My wife and I had the pleasure to meet with Steve briefly at the Meet & Greet before the show – pictures, autographs and pleasant conversation, where he was the perfect English gentleman, very personable, friendly and understated. The Plaza Live is a rather small and intimate venue which impressed us favorably, being our first time visiting it. The spectacle was scheduled to begin at 8:00 pm and only five minutes after that time Steve and his band appeared on stage for the delight of the audience which received him with a thunderous applause. Steve took the mic and explained the night would be split in two sets, the first set consisting of solo material, ranging from his 1975 solo debut Voyage of the Acolyte to several selections from Wolflight his latest release. Following a 20 minutes’ intermission the second set would focus on Genesis songs from the Peter Gabriel era. He graciously said he hoped everyone would enjoy the show and with no further delay the initial chords of “Corycian Fire” filled the air waves. It was the beginning of a 3 hours’ spectacular journey through the musical career of a consummate musician.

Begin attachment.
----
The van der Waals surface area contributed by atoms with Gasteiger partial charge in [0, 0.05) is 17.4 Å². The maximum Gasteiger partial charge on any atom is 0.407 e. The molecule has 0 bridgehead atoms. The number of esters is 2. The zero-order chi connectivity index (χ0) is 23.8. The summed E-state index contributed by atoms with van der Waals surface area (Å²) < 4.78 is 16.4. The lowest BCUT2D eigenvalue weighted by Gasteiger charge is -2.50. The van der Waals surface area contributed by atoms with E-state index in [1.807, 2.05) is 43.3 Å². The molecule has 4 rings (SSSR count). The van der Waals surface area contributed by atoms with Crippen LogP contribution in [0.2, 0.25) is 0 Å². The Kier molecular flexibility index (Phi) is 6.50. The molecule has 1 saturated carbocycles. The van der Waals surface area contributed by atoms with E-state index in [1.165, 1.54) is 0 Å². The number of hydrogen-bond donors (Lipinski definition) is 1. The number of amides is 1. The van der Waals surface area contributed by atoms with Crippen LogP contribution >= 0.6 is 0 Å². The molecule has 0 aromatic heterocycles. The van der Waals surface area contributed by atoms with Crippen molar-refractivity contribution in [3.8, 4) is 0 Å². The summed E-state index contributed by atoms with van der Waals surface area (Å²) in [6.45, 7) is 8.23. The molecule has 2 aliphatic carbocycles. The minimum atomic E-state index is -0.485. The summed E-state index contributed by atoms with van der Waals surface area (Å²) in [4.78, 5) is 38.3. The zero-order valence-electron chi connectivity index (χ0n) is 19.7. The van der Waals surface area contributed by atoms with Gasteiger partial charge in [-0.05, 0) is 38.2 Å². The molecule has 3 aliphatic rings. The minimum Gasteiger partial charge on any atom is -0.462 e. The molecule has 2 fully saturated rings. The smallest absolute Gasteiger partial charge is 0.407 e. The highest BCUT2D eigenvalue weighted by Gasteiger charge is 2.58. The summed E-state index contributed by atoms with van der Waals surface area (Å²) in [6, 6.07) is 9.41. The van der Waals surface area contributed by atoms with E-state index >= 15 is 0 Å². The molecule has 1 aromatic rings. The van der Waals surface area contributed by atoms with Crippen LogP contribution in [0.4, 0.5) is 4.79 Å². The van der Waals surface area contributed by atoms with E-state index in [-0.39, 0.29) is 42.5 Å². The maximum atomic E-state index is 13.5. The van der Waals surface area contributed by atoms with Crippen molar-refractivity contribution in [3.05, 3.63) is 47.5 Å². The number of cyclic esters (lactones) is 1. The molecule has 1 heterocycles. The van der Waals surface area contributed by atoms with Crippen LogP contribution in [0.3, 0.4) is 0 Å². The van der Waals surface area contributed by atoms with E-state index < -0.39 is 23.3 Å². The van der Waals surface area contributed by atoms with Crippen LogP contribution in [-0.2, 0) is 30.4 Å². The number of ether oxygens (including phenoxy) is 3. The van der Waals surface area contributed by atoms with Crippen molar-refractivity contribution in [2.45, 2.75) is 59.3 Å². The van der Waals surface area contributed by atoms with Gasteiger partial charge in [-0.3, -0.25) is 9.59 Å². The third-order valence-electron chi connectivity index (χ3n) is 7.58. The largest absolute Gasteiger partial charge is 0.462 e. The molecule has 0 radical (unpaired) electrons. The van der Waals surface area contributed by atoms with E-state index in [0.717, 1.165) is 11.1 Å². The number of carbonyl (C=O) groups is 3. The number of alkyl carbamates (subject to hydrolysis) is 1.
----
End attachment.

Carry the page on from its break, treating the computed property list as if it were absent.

I don’t think our experience can be put into sentences, it is something my readers would only understand if I could take their hands and transport them back to that night. From the 100+ concerts (mostly rock and fusion) I have attended over the course of the eight years I’ve lived in the US, this counts under the top 5. First, the venue lighting and sound were perfect, allowing everyone to captures all the nuances of the music being performed in front of our eyes (And also letting me grab some very cool pictures). Second; the man himself. Hackett is an inventive guitarist with a broad stylistic palette and his violin-like guitar sound –paired with his two-handed tapping of the strings, and string harmonics– captured all your senses and immersed you in a pure state of prog-rock levitation. Third: Steve’s band was stellar – bassist/guitarist/12-string guitarist Roine Stolt, (The Flower Kings, Transatlantic, Kaipa and Agents of Mercy) singer Nad Sylvan, keyboardist Roger King, saxophonist (and the man responsible for manning the bass synth pedals so essential to the Genesis sound) Rob Townshend and drummer/harmony singer Gary O’Toole – all of them (with the exception of Nad Sylvan who only appeared in the second set) played their hearts and souls out in a bombastic, dramatic, rich, varied, jaw-dropping and overwhelming in its power and beauty, 12 songs – one and a half hours– set closed by the mind-blowing and incredible fan’s favorite “Shadow of the Hierophant” after which the whole venue jumped to their feet and cheered for more than 5 consecutive minutes, even after the band had disappeared backstage.